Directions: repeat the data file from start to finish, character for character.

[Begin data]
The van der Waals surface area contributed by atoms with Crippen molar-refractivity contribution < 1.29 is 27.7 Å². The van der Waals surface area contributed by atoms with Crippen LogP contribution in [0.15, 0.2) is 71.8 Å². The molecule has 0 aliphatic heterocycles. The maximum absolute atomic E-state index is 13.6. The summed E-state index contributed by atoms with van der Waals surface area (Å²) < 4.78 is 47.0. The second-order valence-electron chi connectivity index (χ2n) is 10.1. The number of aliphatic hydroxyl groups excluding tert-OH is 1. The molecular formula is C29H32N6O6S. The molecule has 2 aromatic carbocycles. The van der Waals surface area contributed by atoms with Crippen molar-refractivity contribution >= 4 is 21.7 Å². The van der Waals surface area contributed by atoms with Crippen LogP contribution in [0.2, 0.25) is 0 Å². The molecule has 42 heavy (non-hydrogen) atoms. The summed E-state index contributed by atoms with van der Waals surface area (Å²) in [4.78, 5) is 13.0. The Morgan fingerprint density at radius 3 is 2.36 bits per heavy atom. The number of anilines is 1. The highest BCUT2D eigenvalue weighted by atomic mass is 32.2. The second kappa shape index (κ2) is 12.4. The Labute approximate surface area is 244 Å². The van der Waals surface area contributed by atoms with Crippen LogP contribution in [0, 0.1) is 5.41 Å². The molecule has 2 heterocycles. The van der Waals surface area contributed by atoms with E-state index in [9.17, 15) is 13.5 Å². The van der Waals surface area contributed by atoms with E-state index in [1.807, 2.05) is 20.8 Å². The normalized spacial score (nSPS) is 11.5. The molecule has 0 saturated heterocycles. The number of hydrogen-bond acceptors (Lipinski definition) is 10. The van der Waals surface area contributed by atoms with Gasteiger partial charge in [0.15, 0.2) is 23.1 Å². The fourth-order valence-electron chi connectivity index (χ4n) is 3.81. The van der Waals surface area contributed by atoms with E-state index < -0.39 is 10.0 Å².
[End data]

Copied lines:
The van der Waals surface area contributed by atoms with Crippen molar-refractivity contribution < 1.29 is 27.7 Å². The van der Waals surface area contributed by atoms with Crippen LogP contribution in [0.15, 0.2) is 71.8 Å². The molecule has 0 aliphatic heterocycles. The maximum absolute atomic E-state index is 13.6. The summed E-state index contributed by atoms with van der Waals surface area (Å²) < 4.78 is 47.0. The second-order valence-electron chi connectivity index (χ2n) is 10.1. The number of aliphatic hydroxyl groups excluding tert-OH is 1. The molecular formula is C29H32N6O6S. The molecule has 2 aromatic carbocycles. The van der Waals surface area contributed by atoms with Crippen molar-refractivity contribution >= 4 is 21.7 Å². The van der Waals surface area contributed by atoms with Crippen LogP contribution in [0.2, 0.25) is 0 Å². The molecule has 42 heavy (non-hydrogen) atoms. The summed E-state index contributed by atoms with van der Waals surface area (Å²) in [4.78, 5) is 13.0. The Morgan fingerprint density at radius 3 is 2.36 bits per heavy atom. The number of anilines is 1. The highest BCUT2D eigenvalue weighted by atomic mass is 32.2. The second kappa shape index (κ2) is 12.4. The Labute approximate surface area is 244 Å². The van der Waals surface area contributed by atoms with Crippen LogP contribution in [0, 0.1) is 5.41 Å². The molecule has 2 heterocycles. The van der Waals surface area contributed by atoms with E-state index in [9.17, 15) is 13.5 Å². The van der Waals surface area contributed by atoms with E-state index in [1.807, 2.05) is 20.8 Å². The normalized spacial score (nSPS) is 11.5. The molecule has 0 saturated heterocycles. The number of hydrogen-bond acceptors (Lipinski definition) is 10. The van der Waals surface area contributed by atoms with Gasteiger partial charge in [0.15, 0.2) is 23.1 Å². The fourth-order valence-electron chi connectivity index (χ4n) is 3.81. The van der Waals surface area contributed by atoms with E-state index < -0.39 is 10.0 Å².